TRANSCRIPT: INTERVIEW ON THE WORLD, ABC 24
TRANSCRIPTION: PROOF COPY E & OE
DATE: 8 JUNE 2011
TOPICS: Afghanistan and loss of Sapper Rowan Robinson
SCOTT BEVAN: Well Defence Minister Stephen Smith is in Brussels for meetings with his counterparts from member countries of NATO and the International Security Assistance Force to discuss Afghanistan and the progress there.
I spoke with him a short time ago and began by asking him about the significance of the mission on which Sapper Rowan Robinson was killed.
STEVEN SMITH: Well it is a significant mission. I'm not proposing to go into more detail than that which the Chief of the Defence Force has.
Of course we've now - Defence, after consultation with the family have now made available his name. So if I can take this, my first opportunity of expressing my condolences to Sapper Robinson's family, it's another terrible tragedy, it's our fourth fatality in the space of two weeks and our sixth this year.
But it was a very important operation that our special forces were doing in partnership with the Afghan National Army; taking out of play materials which can contribute to the IED threat which is in very many respects our most significant threat in Uruzgan.
SCOTT BEVAN: Now you're in Brussels talking with other defence ministers about progress in Afghanistan. A number of those representatives have made it clear to their people when their forces will be leaving.
When are you going to make it explicit to the Australian people when our forces will pull out?
STEPHEN SMITH: Well we have made it explicit. We believe we're on track to complete our mentoring and training roles so far as the Afghan National Amy is concerned in Uruzgan province by the time table set by the international community and also by President Karzai which is before the end of 2014.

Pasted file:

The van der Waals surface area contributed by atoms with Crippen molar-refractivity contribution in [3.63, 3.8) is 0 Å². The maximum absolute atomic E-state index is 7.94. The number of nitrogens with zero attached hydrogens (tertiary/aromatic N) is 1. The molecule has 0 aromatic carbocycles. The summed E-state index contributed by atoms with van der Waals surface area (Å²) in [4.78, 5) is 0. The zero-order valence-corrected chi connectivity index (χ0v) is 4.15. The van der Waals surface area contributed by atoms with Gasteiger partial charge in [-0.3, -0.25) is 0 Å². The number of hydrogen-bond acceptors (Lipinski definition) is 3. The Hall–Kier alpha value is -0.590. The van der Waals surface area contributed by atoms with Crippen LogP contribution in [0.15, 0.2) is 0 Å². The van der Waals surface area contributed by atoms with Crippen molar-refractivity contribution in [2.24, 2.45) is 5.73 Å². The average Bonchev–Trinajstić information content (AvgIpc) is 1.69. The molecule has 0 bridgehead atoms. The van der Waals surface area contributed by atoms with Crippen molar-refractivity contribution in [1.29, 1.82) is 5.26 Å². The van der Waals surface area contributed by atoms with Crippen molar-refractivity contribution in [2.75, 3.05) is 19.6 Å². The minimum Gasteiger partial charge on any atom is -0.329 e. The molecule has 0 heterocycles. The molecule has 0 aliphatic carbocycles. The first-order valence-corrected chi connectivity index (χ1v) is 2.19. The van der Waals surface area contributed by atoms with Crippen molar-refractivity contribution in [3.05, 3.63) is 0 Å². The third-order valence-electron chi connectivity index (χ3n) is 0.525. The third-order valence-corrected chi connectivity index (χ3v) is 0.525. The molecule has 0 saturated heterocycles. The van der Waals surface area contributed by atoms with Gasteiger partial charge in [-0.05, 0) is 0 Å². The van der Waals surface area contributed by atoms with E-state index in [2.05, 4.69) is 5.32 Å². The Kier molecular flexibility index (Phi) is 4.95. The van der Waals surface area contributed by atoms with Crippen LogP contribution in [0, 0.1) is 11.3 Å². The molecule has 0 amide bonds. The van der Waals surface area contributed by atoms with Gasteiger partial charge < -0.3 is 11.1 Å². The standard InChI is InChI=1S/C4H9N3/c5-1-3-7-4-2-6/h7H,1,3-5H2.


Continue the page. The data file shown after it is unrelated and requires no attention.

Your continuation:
But we believe we're making considerable progress not just in terms of security on the ground but also in mentoring and training, making the transition to the Afghan National Army 4th Brigade in Uruzgan but as the Prime Minister, the Chief of the Defence Force and I have been saying for some weeks now, we have had to steel ourselves for this current fighting season, steel ourselves for terrible and tragic fatalities and also steal ourselves for more to come.
We've got on average 1550 Australian Defence Force personnel in Afghanistan and we're not proposing to disturb that until such time as our training mission is complete and we believe we're on track for that.
SCOTT BEVAN: Minister, so much has changed even since last year's Federal Parliamentary debate about Afghanistan, including the death of Osama bin Laden in Pakistan, and an apparently growing impatience by the Karzai Government with foreign forces.
Now on top of that there's the continuing casualties of young Australians there, testing the public's resolve in being in Afghanistan, how do you continue to clarify for the Australian public what we're still doing there and why should the public accept that?